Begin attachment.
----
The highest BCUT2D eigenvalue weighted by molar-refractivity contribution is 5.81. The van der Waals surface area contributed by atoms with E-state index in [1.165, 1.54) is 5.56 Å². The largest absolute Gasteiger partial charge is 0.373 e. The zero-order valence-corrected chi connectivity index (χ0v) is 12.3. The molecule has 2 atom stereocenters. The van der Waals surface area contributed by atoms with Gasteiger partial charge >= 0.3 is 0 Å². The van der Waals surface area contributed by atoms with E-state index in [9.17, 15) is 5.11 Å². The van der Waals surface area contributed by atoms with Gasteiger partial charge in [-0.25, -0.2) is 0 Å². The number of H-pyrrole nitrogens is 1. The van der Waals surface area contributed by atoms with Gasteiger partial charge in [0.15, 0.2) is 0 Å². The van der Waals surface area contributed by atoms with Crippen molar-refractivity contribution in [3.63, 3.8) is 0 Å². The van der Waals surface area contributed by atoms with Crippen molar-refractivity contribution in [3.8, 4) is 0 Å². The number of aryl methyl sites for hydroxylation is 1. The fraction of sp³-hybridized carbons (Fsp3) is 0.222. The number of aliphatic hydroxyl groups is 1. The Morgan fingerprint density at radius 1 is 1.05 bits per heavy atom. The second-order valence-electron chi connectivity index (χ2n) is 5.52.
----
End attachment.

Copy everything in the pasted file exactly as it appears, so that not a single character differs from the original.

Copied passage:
The highest BCUT2D eigenvalue weighted by molar-refractivity contribution is 5.81. The van der Waals surface area contributed by atoms with E-state index in [1.165, 1.54) is 5.56 Å². The largest absolute Gasteiger partial charge is 0.373 e. The zero-order valence-corrected chi connectivity index (χ0v) is 12.3. The molecule has 2 atom stereocenters. The van der Waals surface area contributed by atoms with Gasteiger partial charge >= 0.3 is 0 Å². The van der Waals surface area contributed by atoms with E-state index in [9.17, 15) is 5.11 Å². The van der Waals surface area contributed by atoms with Gasteiger partial charge in [-0.25, -0.2) is 0 Å². The number of H-pyrrole nitrogens is 1. The van der Waals surface area contributed by atoms with Gasteiger partial charge in [0.15, 0.2) is 0 Å². The van der Waals surface area contributed by atoms with Crippen molar-refractivity contribution in [3.63, 3.8) is 0 Å². The van der Waals surface area contributed by atoms with Crippen molar-refractivity contribution in [3.8, 4) is 0 Å². The number of aryl methyl sites for hydroxylation is 1. The fraction of sp³-hybridized carbons (Fsp3) is 0.222. The number of aliphatic hydroxyl groups is 1. The Morgan fingerprint density at radius 1 is 1.05 bits per heavy atom. The second-order valence-electron chi connectivity index (χ2n) is 5.52.